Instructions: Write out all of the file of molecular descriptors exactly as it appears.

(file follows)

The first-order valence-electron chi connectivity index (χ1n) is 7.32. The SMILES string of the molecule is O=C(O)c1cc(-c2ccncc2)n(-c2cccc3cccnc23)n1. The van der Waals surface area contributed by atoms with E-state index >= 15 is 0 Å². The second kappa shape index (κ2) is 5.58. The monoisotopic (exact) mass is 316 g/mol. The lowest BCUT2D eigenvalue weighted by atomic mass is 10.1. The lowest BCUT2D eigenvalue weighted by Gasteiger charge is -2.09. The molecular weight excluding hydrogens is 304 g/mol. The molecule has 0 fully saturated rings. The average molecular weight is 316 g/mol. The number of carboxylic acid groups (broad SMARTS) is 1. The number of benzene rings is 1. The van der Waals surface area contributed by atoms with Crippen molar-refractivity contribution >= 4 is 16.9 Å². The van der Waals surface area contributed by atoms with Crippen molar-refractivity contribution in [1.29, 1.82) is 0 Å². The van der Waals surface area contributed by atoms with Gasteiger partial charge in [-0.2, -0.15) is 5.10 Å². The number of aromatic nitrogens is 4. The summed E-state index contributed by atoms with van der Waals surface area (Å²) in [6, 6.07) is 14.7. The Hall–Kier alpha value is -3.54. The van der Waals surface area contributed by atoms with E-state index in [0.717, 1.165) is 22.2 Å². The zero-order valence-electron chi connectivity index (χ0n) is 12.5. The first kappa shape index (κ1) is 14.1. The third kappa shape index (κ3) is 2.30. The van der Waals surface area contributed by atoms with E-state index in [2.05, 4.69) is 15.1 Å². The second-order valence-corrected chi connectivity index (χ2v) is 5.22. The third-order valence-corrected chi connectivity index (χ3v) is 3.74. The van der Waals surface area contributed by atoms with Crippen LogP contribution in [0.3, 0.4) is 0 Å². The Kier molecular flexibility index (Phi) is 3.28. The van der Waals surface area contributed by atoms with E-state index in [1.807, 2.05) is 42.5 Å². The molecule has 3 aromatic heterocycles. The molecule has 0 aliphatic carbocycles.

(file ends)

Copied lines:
The first-order valence-electron chi connectivity index (χ1n) is 7.32. The SMILES string of the molecule is O=C(O)c1cc(-c2ccncc2)n(-c2cccc3cccnc23)n1. The van der Waals surface area contributed by atoms with E-state index >= 15 is 0 Å². The second kappa shape index (κ2) is 5.58. The monoisotopic (exact) mass is 316 g/mol. The lowest BCUT2D eigenvalue weighted by atomic mass is 10.1. The lowest BCUT2D eigenvalue weighted by Gasteiger charge is -2.09. The molecular weight excluding hydrogens is 304 g/mol. The molecule has 0 fully saturated rings. The average molecular weight is 316 g/mol. The number of carboxylic acid groups (broad SMARTS) is 1. The number of benzene rings is 1. The van der Waals surface area contributed by atoms with Crippen molar-refractivity contribution >= 4 is 16.9 Å². The van der Waals surface area contributed by atoms with Crippen molar-refractivity contribution in [1.29, 1.82) is 0 Å². The van der Waals surface area contributed by atoms with Gasteiger partial charge in [-0.2, -0.15) is 5.10 Å². The number of aromatic nitrogens is 4. The summed E-state index contributed by atoms with van der Waals surface area (Å²) in [6, 6.07) is 14.7. The Hall–Kier alpha value is -3.54. The van der Waals surface area contributed by atoms with E-state index in [0.717, 1.165) is 22.2 Å². The zero-order valence-electron chi connectivity index (χ0n) is 12.5. The first kappa shape index (κ1) is 14.1. The third kappa shape index (κ3) is 2.30. The van der Waals surface area contributed by atoms with E-state index in [2.05, 4.69) is 15.1 Å². The second-order valence-corrected chi connectivity index (χ2v) is 5.22. The third-order valence-corrected chi connectivity index (χ3v) is 3.74. The van der Waals surface area contributed by atoms with Crippen LogP contribution in [0.3, 0.4) is 0 Å². The Kier molecular flexibility index (Phi) is 3.28. The van der Waals surface area contributed by atoms with E-state index in [1.807, 2.05) is 42.5 Å². The molecule has 3 aromatic heterocycles. The molecule has 0 aliphatic carbocycles.